ESG Principles
Companies tend to look internally to bring about gains on their ESG checklists. It's time they looked outside too. Image Credit: Shutterstock

The pandemic demonstrated the vulnerability of supply chains. IMF data show that the global trade in goods fell 12.2 per cent in 2020 and has remained volatile for goods that rely on worldwide value chains.

It also reminded us that firms need the right technology at the right time. Those with the tools to track and manage the movement of goods across their supply chain are better equipped to weather volatility. Gartner found that almost two-thirds of supply chain leaders view technology as a competitive advantage. Consumers put their faith in technology too: Oracle found 70 per cent would be more willing to buy from a brand they knew used AI to manage their supply chain.

As organisations prepare for a period of recovery, they must consider solutions that not only help them source goods more effectively, but also deliver on sustainability goals. Supply chains are increasingly scrutinised as a source of direct and indirect emissions, and digitalisation has a major role to play in making them more sustainable.

The big picture

There is a clear consensus that sustainability should be a governing principle of any 21st Century organisation. Indeed, an Oracle study found 94 per cent of business leaders believe sustainability and societal metrics should be used to inform traditional business metrics.

But there is a risk of Environmental, Social, and Governance (ESG) tunnel vision, especially as organisations set ambitious targets for net-zero carbon emissions. Rather than focusing solely on CO2 or plastic waste, firms must take a holistic view across their supply chains. Everything from the emissions produced by manufacturing and transportation to the impact of individual materials and commodities such as timber or palm oil needs to be considered.

Firms face mounting pressure to ensure their entire value chain is sustainable. Drawing together insights from across supply chains has been a particular barrier for many organisations’ ESG initiatives—more than a third of business leaders consider their biggest challenge to be obtaining ESG metrics from partners and third-parties.

Measuring sustainability

Until organisations understand the impact their value chain has on the world around them, they can’t take the steps necessary to address it. Most emissions are produced outside of firms’ core operations: McKinsey research found that 80 per cent of an average consumer goods company’s greenhouse gas emissions are produced by their supply chain.

To set, measure, and achieve supply chain sustainability goals, organisations must embrace digitalisation. Cloud infrastructure and applications enable organisations to draw data from a range of sources for accurate, real-time reporting and predictive analytics.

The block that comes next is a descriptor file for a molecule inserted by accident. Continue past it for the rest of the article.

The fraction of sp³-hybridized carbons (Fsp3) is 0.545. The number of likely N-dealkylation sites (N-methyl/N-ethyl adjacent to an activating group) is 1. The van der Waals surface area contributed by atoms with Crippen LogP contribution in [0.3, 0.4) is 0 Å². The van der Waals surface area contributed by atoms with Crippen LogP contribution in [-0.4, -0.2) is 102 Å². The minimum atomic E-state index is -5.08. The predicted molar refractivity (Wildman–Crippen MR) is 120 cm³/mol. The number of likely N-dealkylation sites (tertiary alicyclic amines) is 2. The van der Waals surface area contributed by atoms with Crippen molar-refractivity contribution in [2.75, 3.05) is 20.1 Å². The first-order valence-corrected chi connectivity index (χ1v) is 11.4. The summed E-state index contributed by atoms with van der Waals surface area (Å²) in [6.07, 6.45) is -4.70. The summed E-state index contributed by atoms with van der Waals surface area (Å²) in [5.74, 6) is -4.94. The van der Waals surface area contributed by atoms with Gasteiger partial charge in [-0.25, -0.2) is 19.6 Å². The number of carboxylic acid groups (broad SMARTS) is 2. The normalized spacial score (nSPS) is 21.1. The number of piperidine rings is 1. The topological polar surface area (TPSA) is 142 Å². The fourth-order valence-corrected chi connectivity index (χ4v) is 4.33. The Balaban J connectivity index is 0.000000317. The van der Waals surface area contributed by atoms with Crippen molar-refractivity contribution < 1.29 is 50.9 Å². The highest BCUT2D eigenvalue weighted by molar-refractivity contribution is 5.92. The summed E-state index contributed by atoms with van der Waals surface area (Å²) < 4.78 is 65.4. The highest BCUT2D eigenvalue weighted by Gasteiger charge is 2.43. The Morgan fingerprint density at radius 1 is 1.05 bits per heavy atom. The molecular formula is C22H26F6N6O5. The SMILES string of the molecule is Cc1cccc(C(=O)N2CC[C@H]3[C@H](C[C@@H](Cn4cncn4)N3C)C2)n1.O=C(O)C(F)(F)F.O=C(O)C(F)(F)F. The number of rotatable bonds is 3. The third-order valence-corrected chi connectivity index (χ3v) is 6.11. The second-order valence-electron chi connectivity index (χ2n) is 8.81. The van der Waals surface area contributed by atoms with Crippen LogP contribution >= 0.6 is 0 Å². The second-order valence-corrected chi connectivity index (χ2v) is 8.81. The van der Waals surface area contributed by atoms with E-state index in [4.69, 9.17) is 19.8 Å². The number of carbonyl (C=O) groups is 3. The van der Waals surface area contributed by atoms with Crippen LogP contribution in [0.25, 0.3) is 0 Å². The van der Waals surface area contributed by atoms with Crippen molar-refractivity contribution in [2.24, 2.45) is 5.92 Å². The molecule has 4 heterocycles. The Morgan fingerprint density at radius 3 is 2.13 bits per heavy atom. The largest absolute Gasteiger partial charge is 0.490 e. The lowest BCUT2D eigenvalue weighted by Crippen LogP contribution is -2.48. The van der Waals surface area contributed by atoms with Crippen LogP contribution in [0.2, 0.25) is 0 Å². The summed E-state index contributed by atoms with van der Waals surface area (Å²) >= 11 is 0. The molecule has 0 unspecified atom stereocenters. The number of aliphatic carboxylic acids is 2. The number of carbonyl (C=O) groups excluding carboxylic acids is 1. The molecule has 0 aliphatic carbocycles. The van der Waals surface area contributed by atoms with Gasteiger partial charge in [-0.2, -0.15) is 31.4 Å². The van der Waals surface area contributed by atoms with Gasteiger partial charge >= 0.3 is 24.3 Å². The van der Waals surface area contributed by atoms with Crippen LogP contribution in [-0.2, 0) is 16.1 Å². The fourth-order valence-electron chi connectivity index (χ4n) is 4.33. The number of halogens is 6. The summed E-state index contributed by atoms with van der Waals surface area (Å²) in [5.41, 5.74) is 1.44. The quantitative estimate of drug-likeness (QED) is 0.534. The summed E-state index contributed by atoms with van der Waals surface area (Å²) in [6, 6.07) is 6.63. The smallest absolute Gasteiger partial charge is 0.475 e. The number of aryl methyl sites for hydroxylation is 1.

Measurement can be baked into operations – a suite of Supply Chain Management (SCM) solutions enables organisations to manage procurement, inventory, and logistics more efficiently, while providing unparalleled visibility. Processing and packaging company Tetra Pak transformed its global logistics with Oracle Cloud. With the goal of achieving net zero by 2030, the firm has consolidated its transportation management systems for greater visibility of its environmental impact. By automating many of its supply chain and logistics processes, it can improve productivity and efficiency too.

Product packaging

Packaging can have a significant impact on the waste produced by supply chains. Many customers pay close attention to the way products are packaged and appreciate transparency when it comes to their sustainability credentials. Indeed, Boston Consulting Group found that 70 per cent of consumers are willing to pay a 5 per cent price premium for products that are produced sustainably.

Packaging needs to be evaluated based on concrete data and insights. For example, while compostable packaging has the potential to introduce circularity to this aspect of the supply chain, it can’t be broken down by anaerobic digestion, which is favoured by nations such as the UK. Consumer awareness is also a limiting factor: a BBIA survey found that just 10 per cent of shoppers recognise composting labels.

‘Green’ supply chains

An interconnected view of sustainability is needed to match the complex patterns of climate breakdown described in the IPCC’s Sixth Assessment Report. In the face of this threat, organisations must tackle not only direct emissions and waste, but also indirect emissions produced by up and downstream activities.

The cloud gives organisations the visibility, control, and scalability they need to make their supply chains more sustainable and ethical. By consolidating their supply chain and transportation management solutions, they can optimise efficiency and embed sustainability into their operations.